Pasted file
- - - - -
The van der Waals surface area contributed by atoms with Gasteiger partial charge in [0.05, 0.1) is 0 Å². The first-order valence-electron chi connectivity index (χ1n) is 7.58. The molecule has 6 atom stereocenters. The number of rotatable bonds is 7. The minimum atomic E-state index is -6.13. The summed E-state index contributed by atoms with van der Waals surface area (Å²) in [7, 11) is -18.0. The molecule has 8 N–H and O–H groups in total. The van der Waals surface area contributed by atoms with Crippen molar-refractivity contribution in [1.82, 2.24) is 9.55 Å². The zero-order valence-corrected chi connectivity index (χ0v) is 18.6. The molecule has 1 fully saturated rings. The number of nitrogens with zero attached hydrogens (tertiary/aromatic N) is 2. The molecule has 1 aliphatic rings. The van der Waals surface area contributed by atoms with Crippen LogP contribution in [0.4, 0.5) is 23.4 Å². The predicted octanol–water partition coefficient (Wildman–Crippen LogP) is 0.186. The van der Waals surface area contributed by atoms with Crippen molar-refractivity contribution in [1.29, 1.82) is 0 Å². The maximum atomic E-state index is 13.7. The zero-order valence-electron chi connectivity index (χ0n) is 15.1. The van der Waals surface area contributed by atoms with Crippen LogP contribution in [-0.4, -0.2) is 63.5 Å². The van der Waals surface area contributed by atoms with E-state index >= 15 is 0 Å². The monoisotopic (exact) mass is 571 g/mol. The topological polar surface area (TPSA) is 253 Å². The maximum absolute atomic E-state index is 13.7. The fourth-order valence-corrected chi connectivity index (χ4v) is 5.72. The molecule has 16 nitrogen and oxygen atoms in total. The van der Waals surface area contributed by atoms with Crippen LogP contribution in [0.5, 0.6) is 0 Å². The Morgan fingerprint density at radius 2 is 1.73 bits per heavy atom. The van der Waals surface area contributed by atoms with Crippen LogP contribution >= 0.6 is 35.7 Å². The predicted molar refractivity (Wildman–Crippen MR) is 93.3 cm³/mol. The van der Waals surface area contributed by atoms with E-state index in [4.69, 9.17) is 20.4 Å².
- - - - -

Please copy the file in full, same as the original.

The van der Waals surface area contributed by atoms with Gasteiger partial charge in [0.05, 0.1) is 0 Å². The first-order valence-electron chi connectivity index (χ1n) is 7.58. The molecule has 6 atom stereocenters. The number of rotatable bonds is 7. The minimum atomic E-state index is -6.13. The summed E-state index contributed by atoms with van der Waals surface area (Å²) in [7, 11) is -18.0. The molecule has 8 N–H and O–H groups in total. The van der Waals surface area contributed by atoms with Crippen molar-refractivity contribution in [1.82, 2.24) is 9.55 Å². The zero-order valence-corrected chi connectivity index (χ0v) is 18.6. The molecule has 1 fully saturated rings. The number of nitrogens with zero attached hydrogens (tertiary/aromatic N) is 2. The molecule has 1 aliphatic rings. The van der Waals surface area contributed by atoms with Crippen LogP contribution in [0.4, 0.5) is 23.4 Å². The predicted octanol–water partition coefficient (Wildman–Crippen LogP) is 0.186. The van der Waals surface area contributed by atoms with Crippen molar-refractivity contribution in [1.29, 1.82) is 0 Å². The maximum atomic E-state index is 13.7. The zero-order valence-electron chi connectivity index (χ0n) is 15.1. The van der Waals surface area contributed by atoms with Crippen LogP contribution in [-0.4, -0.2) is 63.5 Å². The van der Waals surface area contributed by atoms with E-state index >= 15 is 0 Å². The monoisotopic (exact) mass is 571 g/mol. The topological polar surface area (TPSA) is 253 Å². The maximum absolute atomic E-state index is 13.7. The fourth-order valence-corrected chi connectivity index (χ4v) is 5.72. The molecule has 16 nitrogen and oxygen atoms in total. The van der Waals surface area contributed by atoms with Crippen LogP contribution in [0.5, 0.6) is 0 Å². The Morgan fingerprint density at radius 2 is 1.73 bits per heavy atom. The van der Waals surface area contributed by atoms with Crippen LogP contribution >= 0.6 is 35.7 Å². The predicted molar refractivity (Wildman–Crippen MR) is 93.3 cm³/mol. The van der Waals surface area contributed by atoms with E-state index in [4.69, 9.17) is 20.4 Å².